On October 31, the Kurdish-led Syrian Democratic Forces (SDF) recaptured the villages of Abu Rasin, al-Manakh, al-Sibatiyah, Rajlah al-Hamrah and al-Qasimiyah from Turkish-backed militants in northeastern Syria.
Turkish-backed militant groups, backed up by the Turkish Army, seized these villages and several others on October 30. However, they appeared to be unable to keep control of all of them without a constant direct support from the Turkish Army.
Despite this, the military situation in the area remains tense and Turkish-led forces continue attempts to expand their zone of control. These attacks are likely attempts to exploit the existing contradictions between the SDF and the Syrian Army.
On October 30, the Syrian Defense Ministry released an official statement calling on SDF members to join the ranks of the army to counter the Turkish offensive and restore Syrian territorial integrity. The defense ministry also proposed SDF members to settle their legal situation, even those wanted for security reasons. The Syrian Interior Ministry released a similar statement, welcoming personnel of the SDF’s security forces, known as Asayish, into its ranks.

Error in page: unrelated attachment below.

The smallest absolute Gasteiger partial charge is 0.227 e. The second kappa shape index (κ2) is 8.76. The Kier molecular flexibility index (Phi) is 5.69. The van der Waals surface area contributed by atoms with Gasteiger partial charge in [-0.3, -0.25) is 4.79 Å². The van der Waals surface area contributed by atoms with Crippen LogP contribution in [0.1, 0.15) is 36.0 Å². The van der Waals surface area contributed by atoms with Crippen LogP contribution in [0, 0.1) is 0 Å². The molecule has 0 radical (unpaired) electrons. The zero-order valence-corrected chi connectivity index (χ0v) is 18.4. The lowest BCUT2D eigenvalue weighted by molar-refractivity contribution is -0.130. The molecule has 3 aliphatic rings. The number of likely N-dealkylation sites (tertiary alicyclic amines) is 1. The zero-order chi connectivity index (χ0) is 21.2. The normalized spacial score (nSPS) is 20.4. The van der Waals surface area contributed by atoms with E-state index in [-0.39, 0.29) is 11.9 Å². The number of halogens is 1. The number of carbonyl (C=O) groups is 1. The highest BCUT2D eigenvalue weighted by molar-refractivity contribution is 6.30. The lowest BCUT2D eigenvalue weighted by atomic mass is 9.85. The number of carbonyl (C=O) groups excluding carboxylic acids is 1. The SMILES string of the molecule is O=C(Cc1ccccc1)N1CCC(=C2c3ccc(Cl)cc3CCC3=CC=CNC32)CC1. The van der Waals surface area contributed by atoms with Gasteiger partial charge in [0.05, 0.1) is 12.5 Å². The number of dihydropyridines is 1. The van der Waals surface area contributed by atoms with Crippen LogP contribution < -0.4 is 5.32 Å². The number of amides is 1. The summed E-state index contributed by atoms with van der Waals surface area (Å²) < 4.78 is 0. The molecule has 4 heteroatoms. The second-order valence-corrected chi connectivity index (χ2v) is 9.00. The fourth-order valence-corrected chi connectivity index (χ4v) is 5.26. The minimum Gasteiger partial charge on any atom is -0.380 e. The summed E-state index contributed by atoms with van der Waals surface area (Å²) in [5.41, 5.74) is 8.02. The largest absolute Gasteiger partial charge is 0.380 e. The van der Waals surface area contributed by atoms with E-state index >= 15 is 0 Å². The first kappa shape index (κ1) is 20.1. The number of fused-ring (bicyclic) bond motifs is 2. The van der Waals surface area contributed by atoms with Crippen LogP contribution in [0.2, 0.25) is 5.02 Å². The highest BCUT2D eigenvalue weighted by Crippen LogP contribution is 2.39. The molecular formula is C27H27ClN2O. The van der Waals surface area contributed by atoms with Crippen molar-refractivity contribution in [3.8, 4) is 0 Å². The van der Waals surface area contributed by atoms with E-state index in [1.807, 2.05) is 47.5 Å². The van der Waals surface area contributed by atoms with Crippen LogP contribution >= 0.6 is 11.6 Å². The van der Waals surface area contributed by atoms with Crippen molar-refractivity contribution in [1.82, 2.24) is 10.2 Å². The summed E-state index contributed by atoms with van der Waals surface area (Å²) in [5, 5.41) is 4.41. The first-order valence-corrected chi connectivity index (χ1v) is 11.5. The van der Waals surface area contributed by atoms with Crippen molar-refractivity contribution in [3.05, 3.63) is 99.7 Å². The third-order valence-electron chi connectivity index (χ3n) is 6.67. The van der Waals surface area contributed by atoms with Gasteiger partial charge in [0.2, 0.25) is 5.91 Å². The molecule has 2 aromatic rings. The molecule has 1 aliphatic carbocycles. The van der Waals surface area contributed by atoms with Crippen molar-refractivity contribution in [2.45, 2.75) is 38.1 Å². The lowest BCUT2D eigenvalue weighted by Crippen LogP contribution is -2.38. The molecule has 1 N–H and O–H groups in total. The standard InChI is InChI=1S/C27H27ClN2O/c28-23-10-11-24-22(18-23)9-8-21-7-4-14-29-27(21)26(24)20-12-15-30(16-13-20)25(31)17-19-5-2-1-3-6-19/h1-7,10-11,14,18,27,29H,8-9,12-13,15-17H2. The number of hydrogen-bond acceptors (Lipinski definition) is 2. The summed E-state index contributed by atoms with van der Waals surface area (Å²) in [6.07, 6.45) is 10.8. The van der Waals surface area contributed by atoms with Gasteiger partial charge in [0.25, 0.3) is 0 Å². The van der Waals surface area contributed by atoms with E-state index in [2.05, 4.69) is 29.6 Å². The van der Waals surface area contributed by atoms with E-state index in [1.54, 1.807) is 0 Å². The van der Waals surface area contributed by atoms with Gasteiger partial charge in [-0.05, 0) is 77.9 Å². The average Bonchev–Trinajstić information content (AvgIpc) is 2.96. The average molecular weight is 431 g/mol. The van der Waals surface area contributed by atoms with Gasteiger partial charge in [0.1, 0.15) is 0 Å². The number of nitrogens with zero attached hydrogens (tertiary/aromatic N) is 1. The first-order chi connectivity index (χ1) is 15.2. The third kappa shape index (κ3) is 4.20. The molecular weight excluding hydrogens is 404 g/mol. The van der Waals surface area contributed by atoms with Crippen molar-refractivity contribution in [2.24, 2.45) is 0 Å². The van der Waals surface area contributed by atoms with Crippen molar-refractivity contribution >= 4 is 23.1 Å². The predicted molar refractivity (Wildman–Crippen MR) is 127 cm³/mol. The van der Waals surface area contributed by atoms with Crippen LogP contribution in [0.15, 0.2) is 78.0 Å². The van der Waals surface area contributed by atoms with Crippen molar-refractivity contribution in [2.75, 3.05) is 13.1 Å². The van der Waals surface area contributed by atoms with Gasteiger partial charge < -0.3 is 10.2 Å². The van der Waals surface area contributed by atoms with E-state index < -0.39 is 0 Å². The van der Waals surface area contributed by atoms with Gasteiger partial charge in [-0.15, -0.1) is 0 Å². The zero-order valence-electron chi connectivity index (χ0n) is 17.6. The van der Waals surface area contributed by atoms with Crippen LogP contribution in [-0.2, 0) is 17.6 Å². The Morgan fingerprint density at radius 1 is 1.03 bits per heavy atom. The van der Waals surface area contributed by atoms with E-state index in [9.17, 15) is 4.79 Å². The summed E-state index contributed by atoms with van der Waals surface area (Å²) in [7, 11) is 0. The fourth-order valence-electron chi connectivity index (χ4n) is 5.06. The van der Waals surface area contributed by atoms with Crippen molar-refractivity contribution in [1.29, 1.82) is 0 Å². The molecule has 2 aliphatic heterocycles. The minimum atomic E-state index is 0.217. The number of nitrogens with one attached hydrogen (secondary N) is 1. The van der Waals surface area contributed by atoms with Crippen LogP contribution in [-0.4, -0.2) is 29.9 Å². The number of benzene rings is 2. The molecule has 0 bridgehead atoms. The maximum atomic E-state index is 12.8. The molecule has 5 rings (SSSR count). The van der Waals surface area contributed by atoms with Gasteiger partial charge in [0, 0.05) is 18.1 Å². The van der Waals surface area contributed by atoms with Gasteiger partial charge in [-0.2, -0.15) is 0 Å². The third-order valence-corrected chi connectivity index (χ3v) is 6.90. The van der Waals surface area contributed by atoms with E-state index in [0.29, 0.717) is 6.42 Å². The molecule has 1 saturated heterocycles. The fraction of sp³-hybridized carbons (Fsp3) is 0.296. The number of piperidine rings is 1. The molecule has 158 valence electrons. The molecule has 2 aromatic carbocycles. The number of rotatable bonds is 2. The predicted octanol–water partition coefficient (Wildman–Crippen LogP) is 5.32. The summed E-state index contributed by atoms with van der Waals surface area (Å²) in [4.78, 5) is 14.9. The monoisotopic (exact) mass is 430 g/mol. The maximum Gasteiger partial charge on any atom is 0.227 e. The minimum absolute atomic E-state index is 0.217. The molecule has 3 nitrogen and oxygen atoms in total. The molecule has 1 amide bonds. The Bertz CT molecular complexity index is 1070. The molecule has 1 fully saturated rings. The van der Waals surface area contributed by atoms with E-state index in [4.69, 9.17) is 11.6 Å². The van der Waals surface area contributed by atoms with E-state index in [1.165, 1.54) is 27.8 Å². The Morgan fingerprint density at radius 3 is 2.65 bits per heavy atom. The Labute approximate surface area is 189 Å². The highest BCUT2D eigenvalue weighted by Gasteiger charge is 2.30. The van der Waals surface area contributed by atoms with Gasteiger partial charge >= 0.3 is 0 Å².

These statements faced a fierce resistance among the SDF leadership that claimed that it will not accept any deal that would not “recognize and preserve” the group’s “privacy and structure.” Mazloum Abdi, commander-in-chief of the SDF, claimed that these offers are “unwelcomed,” calling on Damascus to grant the SDF with a special status.
This behavior is apparently linked with actions of US forces that have recently increased their activity in northern Syria. A US military column was recently spotted in the village of Sreen, south of Kobani. Most likely, these actions are aimed at rescuing the crumbling US influence in the countryside of Raqqah, additionally to the already occupied oil fields in Deir Ezzor.